Referring to FIG. 8 there is shown a vertical section through a system wall panel fixed at the base, this figure also shows how the overlap of the sheathing 21 & 22 passed the base rail 34 fits over the soleplate 33 and is then fixed securely into place with appropriate metal fixings 52.

Referring to FIG. 9 there is shown a plan section through a system wall panel junction prior to fixing. This shows an additional vertical timber 20 fixed to the first vertical timber 20 at one side of the panel forming the male part of the junction, at the other side of the panel the internal sheathing 21 and external sheathing 22 overlap vertical timber 20 to form the female part of the junction, similar to that shown in FIGS. 7 and 8.

Referring to FIG. 10 there is shown a plan section through a system wall panel junction after fixing, it also shows how the overlap of sheathing 21 & 22 fits over the extra vertical timber 20 to form a strong joint when fixed with the appropriate metal fixings 52.

Referring to FIG. 11 which shows a plan section through the system wall panel external corner junction prior to fixing, it also shows the internal sheathing 21 which ends 9 mm before the extra vertical timber 20 which forms the male part of the junction. The panel which will fix onto the corner junction has the internal sheathing 21 and external sheathing 22 overlapping the vertical timber 20 to the form the female part that forms the joint with the male part as described in FIG. 12.

Referring to FIG. 12 which shows a plan section through a system wall panel external corner junction after fixing, it also shows that the overlapping sheathing 21 & 22 on the panel with the female part of the junction fits over the corner junction, filling the 9 mm space left between the internal sheathing 21 and vertical timber 20, this forms the corner junction with the male part created by the extra vertical timber 20.

Referring to FIG. 13 there is shown a vertical section of an external system wall panel with additional anchorage to the base, this is achieved by fixing an additional metal anchor 55 under the heat reflecting membrane 25 and through the internal sheathing 21 into the vertical timber 20. A bolt is then fixed through the anchor 55 and damp proof course 54 into the foundations 53.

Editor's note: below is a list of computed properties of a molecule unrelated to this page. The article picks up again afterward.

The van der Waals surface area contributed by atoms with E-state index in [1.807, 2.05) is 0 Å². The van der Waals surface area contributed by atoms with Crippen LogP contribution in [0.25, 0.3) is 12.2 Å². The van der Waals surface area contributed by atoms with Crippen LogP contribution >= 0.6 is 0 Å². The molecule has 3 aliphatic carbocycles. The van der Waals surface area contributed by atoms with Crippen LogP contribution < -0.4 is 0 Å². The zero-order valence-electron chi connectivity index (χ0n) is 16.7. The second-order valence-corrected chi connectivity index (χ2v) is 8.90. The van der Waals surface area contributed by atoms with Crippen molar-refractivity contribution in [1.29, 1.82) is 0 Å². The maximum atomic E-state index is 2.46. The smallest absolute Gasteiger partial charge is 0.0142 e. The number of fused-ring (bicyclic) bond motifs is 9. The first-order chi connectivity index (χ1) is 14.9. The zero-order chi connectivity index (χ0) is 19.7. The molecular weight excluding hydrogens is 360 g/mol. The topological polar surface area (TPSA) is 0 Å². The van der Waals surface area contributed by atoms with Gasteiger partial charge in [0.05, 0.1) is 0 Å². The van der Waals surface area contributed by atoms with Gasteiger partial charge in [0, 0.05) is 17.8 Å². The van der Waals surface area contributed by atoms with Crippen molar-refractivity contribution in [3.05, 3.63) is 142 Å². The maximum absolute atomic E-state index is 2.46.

Referring to FIG. 14 there is shown an elevation of an external system wall panel with additional anchorage, it shows the additional anchor 55 fixed into the vertical timber 20 and the bolt holding the anchor through the damp proof course 54 into the foundations 53. Additional Anchorage is only required to suit localised conditions.

The fully insulated timber frame panel system provided in accordance with the invention.

The system itself, due to the combination of materials used and in the way they are used, provides for a minimum 0.11 W/m2K of heat loss through a wall and the effect of this is that the combination of the components described will potentially make central heating systems obsolete.

The preferred embodiment of the present invention provides a number of advantages over all previous timber frame systems. Most particularly the invention provides an external closed panel system, a combination of a highly insulated system wall panel produced under quality controlled factory conditions resulting in the production of a product with a strength that is technically superior to any available products.

One of the elements of the system is the fixing of the panels as shown in FIGS. 7 and 8. This overcomes previous problems associated with closed panel systems. This fixing method combined with the other elements of the systems is unique and provides a structure of exceptional strength.

The invention retains the structural and thermal integrity of any timber frame design and cladding options.

The invention because of its improved thermal and acoustic performance will reduce consumer running costs and conserve the worlds natural energy resources.

Classifications
U.S. Classification52/404.1
International ClassificationE04B1/10
Cooperative ClassificationE04B1/10
European ClassificationE04B1/10
Legal Events
DateCodeEventDescription
May 23, 2014ASAssignment
Owner name: CRAIG, GORDON, MR, UNITED KINGDOM
Free format text: ASSIGNMENT OF ASSIGNORS INTEREST;ASSIGNOR:OSBORN, MICHAEL, MR;REEL/FRAME:032953/0750
Effective date: 20140521
Jan 24, 2014REMIMaintenance fee reminder mailed
Jan 18, 2014ASAssignment
Effective date: 20140115
Free format text: ASSIGNMENT OF ASSIGNORS INTEREST;ASSIGNOR:PRICE, PHILIP ANTHONY, MR;REEL/FRAME:032000/0631
Owner name: OSBORN, MICHAEL, MR, ISLE OF MAN